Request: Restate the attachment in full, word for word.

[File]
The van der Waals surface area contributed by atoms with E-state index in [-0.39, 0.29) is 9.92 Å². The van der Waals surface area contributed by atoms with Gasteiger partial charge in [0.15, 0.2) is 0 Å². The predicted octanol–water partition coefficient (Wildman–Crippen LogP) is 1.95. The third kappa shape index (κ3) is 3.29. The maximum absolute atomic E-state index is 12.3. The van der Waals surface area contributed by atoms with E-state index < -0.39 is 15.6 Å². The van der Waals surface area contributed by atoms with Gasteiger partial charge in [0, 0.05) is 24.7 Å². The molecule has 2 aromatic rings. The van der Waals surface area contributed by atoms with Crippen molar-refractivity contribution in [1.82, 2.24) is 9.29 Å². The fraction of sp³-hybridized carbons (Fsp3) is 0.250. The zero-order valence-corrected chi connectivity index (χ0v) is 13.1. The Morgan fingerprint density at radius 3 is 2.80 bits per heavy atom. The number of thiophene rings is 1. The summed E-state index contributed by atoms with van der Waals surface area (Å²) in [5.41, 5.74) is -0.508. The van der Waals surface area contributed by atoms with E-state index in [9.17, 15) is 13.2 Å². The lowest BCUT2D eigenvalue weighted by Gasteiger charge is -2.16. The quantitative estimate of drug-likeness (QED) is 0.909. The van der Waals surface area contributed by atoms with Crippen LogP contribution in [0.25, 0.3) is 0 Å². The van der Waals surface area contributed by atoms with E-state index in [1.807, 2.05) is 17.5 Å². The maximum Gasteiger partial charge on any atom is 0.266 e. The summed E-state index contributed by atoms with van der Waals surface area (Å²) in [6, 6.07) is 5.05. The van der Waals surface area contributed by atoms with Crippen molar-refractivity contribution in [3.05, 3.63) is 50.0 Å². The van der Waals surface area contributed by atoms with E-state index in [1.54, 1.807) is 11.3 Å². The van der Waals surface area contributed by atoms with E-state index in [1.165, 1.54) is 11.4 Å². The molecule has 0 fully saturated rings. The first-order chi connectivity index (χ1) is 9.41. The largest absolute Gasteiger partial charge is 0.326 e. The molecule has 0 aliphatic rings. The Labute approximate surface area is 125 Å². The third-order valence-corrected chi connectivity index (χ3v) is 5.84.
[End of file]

The van der Waals surface area contributed by atoms with E-state index in [-0.39, 0.29) is 9.92 Å². The van der Waals surface area contributed by atoms with Gasteiger partial charge in [0.15, 0.2) is 0 Å². The predicted octanol–water partition coefficient (Wildman–Crippen LogP) is 1.95. The third kappa shape index (κ3) is 3.29. The maximum absolute atomic E-state index is 12.3. The van der Waals surface area contributed by atoms with E-state index < -0.39 is 15.6 Å². The van der Waals surface area contributed by atoms with Gasteiger partial charge in [0, 0.05) is 24.7 Å². The molecule has 2 aromatic rings. The van der Waals surface area contributed by atoms with Crippen molar-refractivity contribution in [1.82, 2.24) is 9.29 Å². The fraction of sp³-hybridized carbons (Fsp3) is 0.250. The zero-order valence-corrected chi connectivity index (χ0v) is 13.1. The Morgan fingerprint density at radius 3 is 2.80 bits per heavy atom. The number of thiophene rings is 1. The summed E-state index contributed by atoms with van der Waals surface area (Å²) in [5.41, 5.74) is -0.508. The van der Waals surface area contributed by atoms with E-state index in [9.17, 15) is 13.2 Å². The lowest BCUT2D eigenvalue weighted by Gasteiger charge is -2.16. The quantitative estimate of drug-likeness (QED) is 0.909. The van der Waals surface area contributed by atoms with Crippen LogP contribution in [0.25, 0.3) is 0 Å². The van der Waals surface area contributed by atoms with E-state index in [1.807, 2.05) is 17.5 Å². The maximum Gasteiger partial charge on any atom is 0.266 e. The summed E-state index contributed by atoms with van der Waals surface area (Å²) in [6, 6.07) is 5.05. The van der Waals surface area contributed by atoms with Crippen molar-refractivity contribution in [3.05, 3.63) is 50.0 Å². The van der Waals surface area contributed by atoms with E-state index in [1.54, 1.807) is 11.3 Å². The van der Waals surface area contributed by atoms with E-state index in [1.165, 1.54) is 11.4 Å². The molecule has 0 fully saturated rings. The first-order chi connectivity index (χ1) is 9.41. The largest absolute Gasteiger partial charge is 0.326 e. The molecule has 0 aliphatic rings. The Labute approximate surface area is 125 Å². The third-order valence-corrected chi connectivity index (χ3v) is 5.84.